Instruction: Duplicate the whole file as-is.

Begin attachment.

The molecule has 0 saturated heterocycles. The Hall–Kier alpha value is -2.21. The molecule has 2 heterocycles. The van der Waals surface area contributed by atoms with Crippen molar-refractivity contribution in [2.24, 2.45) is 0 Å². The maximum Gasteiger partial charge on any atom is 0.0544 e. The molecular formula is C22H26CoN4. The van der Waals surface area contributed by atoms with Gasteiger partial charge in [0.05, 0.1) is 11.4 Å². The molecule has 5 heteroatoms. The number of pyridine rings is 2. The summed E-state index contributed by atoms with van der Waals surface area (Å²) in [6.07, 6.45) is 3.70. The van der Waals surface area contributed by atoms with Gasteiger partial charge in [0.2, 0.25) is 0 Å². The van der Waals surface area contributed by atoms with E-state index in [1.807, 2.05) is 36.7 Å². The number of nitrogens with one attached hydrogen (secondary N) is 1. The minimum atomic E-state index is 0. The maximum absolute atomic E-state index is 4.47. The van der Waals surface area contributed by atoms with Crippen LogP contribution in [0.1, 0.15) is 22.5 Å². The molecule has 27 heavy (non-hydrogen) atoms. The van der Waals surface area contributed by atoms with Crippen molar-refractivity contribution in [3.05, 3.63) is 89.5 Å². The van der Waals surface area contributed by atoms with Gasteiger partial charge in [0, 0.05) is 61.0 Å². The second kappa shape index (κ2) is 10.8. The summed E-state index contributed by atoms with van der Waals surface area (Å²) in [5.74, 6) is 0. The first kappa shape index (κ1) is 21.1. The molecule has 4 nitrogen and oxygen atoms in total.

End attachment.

The molecule has 0 saturated heterocycles. The Hall–Kier alpha value is -2.21. The molecule has 2 heterocycles. The van der Waals surface area contributed by atoms with Crippen molar-refractivity contribution in [2.24, 2.45) is 0 Å². The maximum Gasteiger partial charge on any atom is 0.0544 e. The molecular formula is C22H26CoN4. The van der Waals surface area contributed by atoms with Gasteiger partial charge in [0.05, 0.1) is 11.4 Å². The molecule has 5 heteroatoms. The number of pyridine rings is 2. The summed E-state index contributed by atoms with van der Waals surface area (Å²) in [6.07, 6.45) is 3.70. The van der Waals surface area contributed by atoms with Gasteiger partial charge in [0.2, 0.25) is 0 Å². The van der Waals surface area contributed by atoms with E-state index in [1.807, 2.05) is 36.7 Å². The number of nitrogens with one attached hydrogen (secondary N) is 1. The minimum atomic E-state index is 0. The maximum absolute atomic E-state index is 4.47. The van der Waals surface area contributed by atoms with Crippen LogP contribution in [0.1, 0.15) is 22.5 Å². The molecule has 27 heavy (non-hydrogen) atoms. The van der Waals surface area contributed by atoms with Crippen molar-refractivity contribution in [3.05, 3.63) is 89.5 Å². The van der Waals surface area contributed by atoms with Gasteiger partial charge in [0, 0.05) is 61.0 Å². The second kappa shape index (κ2) is 10.8. The summed E-state index contributed by atoms with van der Waals surface area (Å²) in [5.74, 6) is 0. The first kappa shape index (κ1) is 21.1. The molecule has 4 nitrogen and oxygen atoms in total.